You are rewarding, through this prize, our fight against slavery, against the continued servitude of people by other people. This fight is far from over. Your support will be helpful for what lies ahead and for the fight that we are starting on this day so that slaves and former slaves may claim back their rights over their land. The Mauritanian authorities must launch, without delay, a just and fair agrarian and land reform.

Slavery in Mauritania comes in many shapes and forms. Our country, alas, is known for chattel slavery, whereby you are born a slave. But we also have all other forms of slavery in Mauritania, and notably contemporary slavery. Very often and most naturally, the Haratins (slaves and former slaves) go from serving their masters to serving authoritarian employers. In the mining industry, merchandise ports and construction sites of all sorts, slaves are the employees, an easy prey for modern slave-owners today. Your help in this domain is always welcome as well.

Our organization, IRA, is still not recognized by the government of Mauritania and this is despite its daily presence alongside the victims of slavery and despite the support we get from the international community. We have helped to free and freed hundreds of slaves. But without the necessary support after being freed, these slaves still live in misery. It is time for the world to take notice of the plight of former slaves.

Dear officials of the UN, my duty is to testify before you and to tell the story of those hundreds of widows and orphans who saw their husbands, fathers, parents and neighbors disappear in the course of an ethnic cleansing operation which took place between 1986 and 1991. This has been passed on to us through the generations: the “crime” of ethno-linguistic diversity, despite this being one of the pillars of one of the UN’s most prestigious agencies, the UNESCO. Our political system makes you guilty of being Peulh, Soninké, Wolof or Bambara in a State that aspires to the illusion of a uniform Arabism. The victims of this period and ourselves are still trying to obtain the truth and are seeking justice, the restitution of our usurped lands, the reparations for the mass killings and the outright truth.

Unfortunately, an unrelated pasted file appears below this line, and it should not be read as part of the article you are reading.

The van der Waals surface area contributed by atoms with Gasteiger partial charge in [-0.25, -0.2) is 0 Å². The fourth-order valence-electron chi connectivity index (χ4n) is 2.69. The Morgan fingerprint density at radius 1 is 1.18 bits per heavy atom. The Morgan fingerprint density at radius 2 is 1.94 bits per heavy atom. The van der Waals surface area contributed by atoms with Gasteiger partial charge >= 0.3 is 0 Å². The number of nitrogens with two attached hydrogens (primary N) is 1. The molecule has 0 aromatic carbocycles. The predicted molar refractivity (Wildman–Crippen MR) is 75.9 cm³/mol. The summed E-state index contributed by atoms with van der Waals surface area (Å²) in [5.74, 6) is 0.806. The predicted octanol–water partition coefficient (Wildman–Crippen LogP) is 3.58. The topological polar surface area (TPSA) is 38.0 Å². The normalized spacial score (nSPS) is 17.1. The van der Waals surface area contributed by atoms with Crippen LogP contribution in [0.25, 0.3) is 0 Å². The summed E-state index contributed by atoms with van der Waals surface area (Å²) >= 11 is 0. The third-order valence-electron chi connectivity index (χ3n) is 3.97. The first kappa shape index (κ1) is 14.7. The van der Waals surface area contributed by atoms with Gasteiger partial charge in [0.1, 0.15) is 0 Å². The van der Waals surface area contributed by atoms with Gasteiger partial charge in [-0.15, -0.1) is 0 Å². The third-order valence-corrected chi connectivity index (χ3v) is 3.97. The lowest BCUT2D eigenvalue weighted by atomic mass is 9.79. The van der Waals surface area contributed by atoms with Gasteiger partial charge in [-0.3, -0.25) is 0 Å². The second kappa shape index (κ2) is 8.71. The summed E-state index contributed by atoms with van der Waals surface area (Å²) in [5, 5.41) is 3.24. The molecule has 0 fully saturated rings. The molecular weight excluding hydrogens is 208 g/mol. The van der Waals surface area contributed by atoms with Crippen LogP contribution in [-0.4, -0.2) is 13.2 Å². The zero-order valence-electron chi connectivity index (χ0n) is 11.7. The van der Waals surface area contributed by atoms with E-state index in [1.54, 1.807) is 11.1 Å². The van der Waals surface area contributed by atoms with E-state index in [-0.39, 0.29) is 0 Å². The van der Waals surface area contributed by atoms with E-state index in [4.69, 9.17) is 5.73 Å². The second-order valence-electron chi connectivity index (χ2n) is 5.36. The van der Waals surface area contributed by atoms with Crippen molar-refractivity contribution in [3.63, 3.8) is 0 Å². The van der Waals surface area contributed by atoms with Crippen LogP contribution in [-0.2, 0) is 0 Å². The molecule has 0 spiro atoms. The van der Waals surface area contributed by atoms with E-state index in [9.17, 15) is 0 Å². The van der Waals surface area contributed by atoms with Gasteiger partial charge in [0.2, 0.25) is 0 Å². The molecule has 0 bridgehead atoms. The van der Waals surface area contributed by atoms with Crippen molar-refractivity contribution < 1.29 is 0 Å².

Dear Sirs and Madams, I also have to underline the arbitrary abuses Mauritanian citizens expose themselves to in the face of anti-terrorist laws, which are in full contradiction to the general principles such as the Habeas Corpus, the presumption of innocence, the separation of powers, mediation and the prohibition of torture. On this note, I would like to bring your attention to the case of 14 men who were detained for presumably being jihadists and who have since disappeared without being able to meet with their lawyers or families. Their fate remains unknown.

The Mauritanian system of domination benefits from the support of several Western powers on the basis of prevention of intolerance and of pseudo-religious terror. However, this is also related to the darkest sides of Mauritanian society: calls for death sentences and the inquisition against democrats and human rights defenders. At the same time, the government upholds double-standards and shows the free world what they want to see: modernity.

We hope that the UN will engage a frank and consequent relation with the authorities of Mauritania in order to eradicate inferiority from birth and impunity for racism. We demand that in case of non-cooperation with the UN all possible measures of retaliation be taken.

Long live international law, long live universalism as an alternative to cultural relativism and the insidious diplomacy of letting time decide for itself.

I thank you. Biram Dah Abeid

New York, December 10th 2013

Translation: UNPO

UNPO: Letter of UN Human Rights Prize Winner to the UN.

One Response to “UN Human Rights Prize Winner Biram Dah Abeid writes to the UN about slavery”


  1. […] UN Human Rights Prize Winner Biram Dah Abeid writes to the UN about slavery (thoolen.wordpress.com) […]